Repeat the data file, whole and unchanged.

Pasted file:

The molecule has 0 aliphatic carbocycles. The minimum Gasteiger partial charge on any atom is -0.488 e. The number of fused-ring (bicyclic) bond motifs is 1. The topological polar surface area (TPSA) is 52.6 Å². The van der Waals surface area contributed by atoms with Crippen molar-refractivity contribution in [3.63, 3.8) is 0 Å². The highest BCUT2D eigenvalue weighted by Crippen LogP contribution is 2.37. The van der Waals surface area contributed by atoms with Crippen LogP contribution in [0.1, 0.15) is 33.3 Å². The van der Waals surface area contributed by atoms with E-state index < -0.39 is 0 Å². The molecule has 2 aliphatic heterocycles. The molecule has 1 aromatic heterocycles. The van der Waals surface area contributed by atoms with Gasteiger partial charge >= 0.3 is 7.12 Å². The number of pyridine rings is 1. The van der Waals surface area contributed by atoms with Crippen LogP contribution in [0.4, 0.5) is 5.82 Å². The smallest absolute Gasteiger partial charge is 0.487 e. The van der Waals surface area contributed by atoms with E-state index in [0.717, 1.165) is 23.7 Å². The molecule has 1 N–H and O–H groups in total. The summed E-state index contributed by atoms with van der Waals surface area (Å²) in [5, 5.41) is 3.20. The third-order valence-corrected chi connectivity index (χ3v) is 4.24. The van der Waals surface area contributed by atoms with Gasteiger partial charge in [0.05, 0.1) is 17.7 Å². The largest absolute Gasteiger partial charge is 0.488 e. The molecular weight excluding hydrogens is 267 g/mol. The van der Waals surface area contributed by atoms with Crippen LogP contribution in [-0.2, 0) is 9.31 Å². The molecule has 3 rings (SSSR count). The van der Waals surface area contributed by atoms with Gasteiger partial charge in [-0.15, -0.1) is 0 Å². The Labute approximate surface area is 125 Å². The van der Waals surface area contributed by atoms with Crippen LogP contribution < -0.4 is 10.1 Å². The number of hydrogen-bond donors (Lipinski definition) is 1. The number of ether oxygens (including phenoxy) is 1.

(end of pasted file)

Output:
The molecule has 0 aliphatic carbocycles. The minimum Gasteiger partial charge on any atom is -0.488 e. The number of fused-ring (bicyclic) bond motifs is 1. The topological polar surface area (TPSA) is 52.6 Å². The van der Waals surface area contributed by atoms with Crippen molar-refractivity contribution in [3.63, 3.8) is 0 Å². The highest BCUT2D eigenvalue weighted by Crippen LogP contribution is 2.37. The van der Waals surface area contributed by atoms with Crippen LogP contribution in [0.1, 0.15) is 33.3 Å². The van der Waals surface area contributed by atoms with E-state index < -0.39 is 0 Å². The molecule has 2 aliphatic heterocycles. The molecule has 1 aromatic heterocycles. The van der Waals surface area contributed by atoms with Gasteiger partial charge >= 0.3 is 7.12 Å². The number of pyridine rings is 1. The van der Waals surface area contributed by atoms with Crippen LogP contribution in [0.4, 0.5) is 5.82 Å². The smallest absolute Gasteiger partial charge is 0.487 e. The van der Waals surface area contributed by atoms with E-state index in [0.717, 1.165) is 23.7 Å². The molecule has 1 N–H and O–H groups in total. The summed E-state index contributed by atoms with van der Waals surface area (Å²) in [5, 5.41) is 3.20. The third-order valence-corrected chi connectivity index (χ3v) is 4.24. The van der Waals surface area contributed by atoms with Gasteiger partial charge in [0.05, 0.1) is 17.7 Å². The largest absolute Gasteiger partial charge is 0.488 e. The molecular weight excluding hydrogens is 267 g/mol. The van der Waals surface area contributed by atoms with Crippen LogP contribution in [-0.2, 0) is 9.31 Å². The molecule has 3 rings (SSSR count). The van der Waals surface area contributed by atoms with Gasteiger partial charge in [-0.15, -0.1) is 0 Å². The Labute approximate surface area is 125 Å². The van der Waals surface area contributed by atoms with Crippen LogP contribution < -0.4 is 10.1 Å². The number of hydrogen-bond donors (Lipinski definition) is 1. The number of ether oxygens (including phenoxy) is 1.